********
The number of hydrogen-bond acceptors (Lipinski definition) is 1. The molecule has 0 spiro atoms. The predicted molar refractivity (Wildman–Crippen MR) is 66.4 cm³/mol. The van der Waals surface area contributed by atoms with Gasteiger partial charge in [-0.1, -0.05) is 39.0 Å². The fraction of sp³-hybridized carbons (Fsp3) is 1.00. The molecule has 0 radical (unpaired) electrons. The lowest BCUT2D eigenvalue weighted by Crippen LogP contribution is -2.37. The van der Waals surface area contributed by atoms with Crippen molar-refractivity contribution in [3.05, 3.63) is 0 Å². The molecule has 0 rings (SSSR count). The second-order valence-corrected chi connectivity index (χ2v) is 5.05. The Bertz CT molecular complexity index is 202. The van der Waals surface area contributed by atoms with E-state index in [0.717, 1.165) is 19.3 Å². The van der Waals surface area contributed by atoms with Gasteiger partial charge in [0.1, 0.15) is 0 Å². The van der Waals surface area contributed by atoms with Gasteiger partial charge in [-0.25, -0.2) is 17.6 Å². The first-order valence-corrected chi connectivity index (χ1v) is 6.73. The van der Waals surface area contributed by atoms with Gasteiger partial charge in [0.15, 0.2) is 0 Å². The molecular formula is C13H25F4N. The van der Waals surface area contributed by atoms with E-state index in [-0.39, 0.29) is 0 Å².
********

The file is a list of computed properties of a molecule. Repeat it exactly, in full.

The number of hydrogen-bond acceptors (Lipinski definition) is 1. The molecule has 0 spiro atoms. The predicted molar refractivity (Wildman–Crippen MR) is 66.4 cm³/mol. The van der Waals surface area contributed by atoms with Gasteiger partial charge in [-0.1, -0.05) is 39.0 Å². The fraction of sp³-hybridized carbons (Fsp3) is 1.00. The molecule has 0 radical (unpaired) electrons. The lowest BCUT2D eigenvalue weighted by Crippen LogP contribution is -2.37. The van der Waals surface area contributed by atoms with Crippen molar-refractivity contribution in [3.05, 3.63) is 0 Å². The molecule has 0 rings (SSSR count). The second-order valence-corrected chi connectivity index (χ2v) is 5.05. The Bertz CT molecular complexity index is 202. The van der Waals surface area contributed by atoms with E-state index in [0.717, 1.165) is 19.3 Å². The van der Waals surface area contributed by atoms with Gasteiger partial charge in [0.1, 0.15) is 0 Å². The van der Waals surface area contributed by atoms with Gasteiger partial charge in [-0.25, -0.2) is 17.6 Å². The first-order valence-corrected chi connectivity index (χ1v) is 6.73. The van der Waals surface area contributed by atoms with Gasteiger partial charge in [0.15, 0.2) is 0 Å². The molecular formula is C13H25F4N. The van der Waals surface area contributed by atoms with E-state index in [-0.39, 0.29) is 0 Å².